Software and IT is the fastest growing sector in the world, with annual project numbers growing by 5% according to figures in the latest fDi Global Outlook report. But this growth seemed to have bypassed Latin America, which saw the number of investment projects decline last year by 7.3% with 102 projects in the IT-related services, according to fDiMarkets. In terms of project size measured by the job creation estimate, 2010 saw a whopping decline of 26.3%.

The drop in investments in this sector has been largely attributed to uncertainty regarding world markets. “The global crisis had a direct impact in that sector, since companies and governments had to contain their budget throughout 2009 and 2010,” says Marcelo Silva, market analyst at Frost & Sullivan.

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Companies that were not affected by the recession and had capital to invest were more likely to expand already existing sites than to enter new markets in the unfavourable economic climate.

But figures for 2011 show the sector is staging a recovery. The number of FDI greenfield projects in Latin America within the IT and software sector was up 10.2% in the first half of 2011 and, according to Mr Silva, recent announcements made by Brazil and Argentina regarding more accessible broadband internet coverage could go far in attracting further foreign capital into the sector.

Right time, right place

The Latin American IT sector, similar to other emerging economies, is characterised by low saturation. But given that the middle class in the region is on the rise, the potential for expansion is huge. Mr Silva points out that the main technology hot spots are basic infrastructure software, along with networking and data centre hardware.

Carolina Dams, a partner at Buenos Aires investment consultancy A2C Advisors, adds to this list projects connected with social networking and mobile applications. She says that there are many factors working in favour of Latin America – from the region's entrepreneurial spirit to its convenient location, especially for investors coming from the US and Canada.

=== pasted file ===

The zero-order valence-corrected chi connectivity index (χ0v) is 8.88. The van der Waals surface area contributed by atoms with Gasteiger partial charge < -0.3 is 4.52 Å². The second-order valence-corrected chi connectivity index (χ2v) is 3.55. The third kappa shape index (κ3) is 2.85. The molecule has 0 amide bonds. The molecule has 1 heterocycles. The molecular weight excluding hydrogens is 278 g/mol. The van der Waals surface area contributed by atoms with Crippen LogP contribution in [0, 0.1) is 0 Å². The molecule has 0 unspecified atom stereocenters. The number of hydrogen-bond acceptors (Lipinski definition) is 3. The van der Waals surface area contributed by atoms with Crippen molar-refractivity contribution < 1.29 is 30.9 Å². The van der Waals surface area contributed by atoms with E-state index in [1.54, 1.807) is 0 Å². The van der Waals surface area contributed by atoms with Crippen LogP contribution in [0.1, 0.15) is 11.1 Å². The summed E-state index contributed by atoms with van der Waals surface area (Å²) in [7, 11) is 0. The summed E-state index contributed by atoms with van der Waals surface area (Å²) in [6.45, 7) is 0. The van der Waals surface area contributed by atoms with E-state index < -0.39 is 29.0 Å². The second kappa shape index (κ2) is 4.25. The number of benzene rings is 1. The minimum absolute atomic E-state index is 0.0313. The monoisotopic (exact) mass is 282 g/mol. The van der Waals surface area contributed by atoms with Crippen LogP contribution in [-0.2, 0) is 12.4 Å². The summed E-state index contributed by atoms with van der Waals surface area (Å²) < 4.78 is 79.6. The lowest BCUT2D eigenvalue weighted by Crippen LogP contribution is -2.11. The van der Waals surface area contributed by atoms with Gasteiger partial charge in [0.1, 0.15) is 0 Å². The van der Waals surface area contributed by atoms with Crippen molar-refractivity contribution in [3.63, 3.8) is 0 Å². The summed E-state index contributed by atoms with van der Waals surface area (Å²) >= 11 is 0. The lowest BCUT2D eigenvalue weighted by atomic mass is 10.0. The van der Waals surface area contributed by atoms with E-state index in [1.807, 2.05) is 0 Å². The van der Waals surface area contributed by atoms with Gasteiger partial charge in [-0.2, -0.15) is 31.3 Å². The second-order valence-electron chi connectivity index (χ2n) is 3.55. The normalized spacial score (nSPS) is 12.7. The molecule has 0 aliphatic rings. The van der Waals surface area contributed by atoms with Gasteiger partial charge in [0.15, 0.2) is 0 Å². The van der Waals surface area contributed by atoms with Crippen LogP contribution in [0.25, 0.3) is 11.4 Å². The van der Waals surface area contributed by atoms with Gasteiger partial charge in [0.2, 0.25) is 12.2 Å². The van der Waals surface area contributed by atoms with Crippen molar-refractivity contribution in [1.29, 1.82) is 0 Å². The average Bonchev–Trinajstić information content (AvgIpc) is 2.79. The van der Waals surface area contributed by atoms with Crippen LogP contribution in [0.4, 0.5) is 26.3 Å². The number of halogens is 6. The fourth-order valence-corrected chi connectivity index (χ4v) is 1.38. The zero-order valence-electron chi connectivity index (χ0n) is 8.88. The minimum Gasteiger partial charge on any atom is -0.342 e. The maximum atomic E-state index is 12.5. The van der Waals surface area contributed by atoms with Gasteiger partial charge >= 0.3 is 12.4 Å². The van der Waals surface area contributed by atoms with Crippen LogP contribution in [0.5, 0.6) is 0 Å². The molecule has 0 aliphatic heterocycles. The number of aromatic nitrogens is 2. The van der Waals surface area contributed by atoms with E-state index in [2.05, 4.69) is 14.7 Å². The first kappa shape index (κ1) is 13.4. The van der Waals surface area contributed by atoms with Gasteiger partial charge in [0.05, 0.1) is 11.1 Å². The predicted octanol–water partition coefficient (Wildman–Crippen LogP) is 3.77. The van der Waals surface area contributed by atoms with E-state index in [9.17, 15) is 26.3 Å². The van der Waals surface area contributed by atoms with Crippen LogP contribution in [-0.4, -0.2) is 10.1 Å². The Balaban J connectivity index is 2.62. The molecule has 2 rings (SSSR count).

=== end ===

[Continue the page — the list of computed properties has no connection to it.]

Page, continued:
Trading software provider Sterling Trader is among the investors coming from North America, hoping to benefit from not only the handy location, but also from access to the growing number of high-value customers in Latin America. Prior to opening a data centre in São Paulo in May, Sterling Trader had been operating through the network of outlets in the US, China and the UK, but the rapid economic development of Brazil opened new opportunities for the Chicago-based company.

“With the emergence of Brazil we found we were in a unique position to extend our network and deliver a top-tier trading system and superior market connectivity,” says Steve Sierszulski, president and CEO of Sterling Trader. And although the company opened its first branch in Brazil only a couple of months ago, Mr Sierszulski claims that the company is already enhancing trading platform offerings in the country.

He also states that Brazil is the gateway to other investments in the region. The pace in which Sterling Trader operates may seem rapid, but then so is the pace of change in Latin America.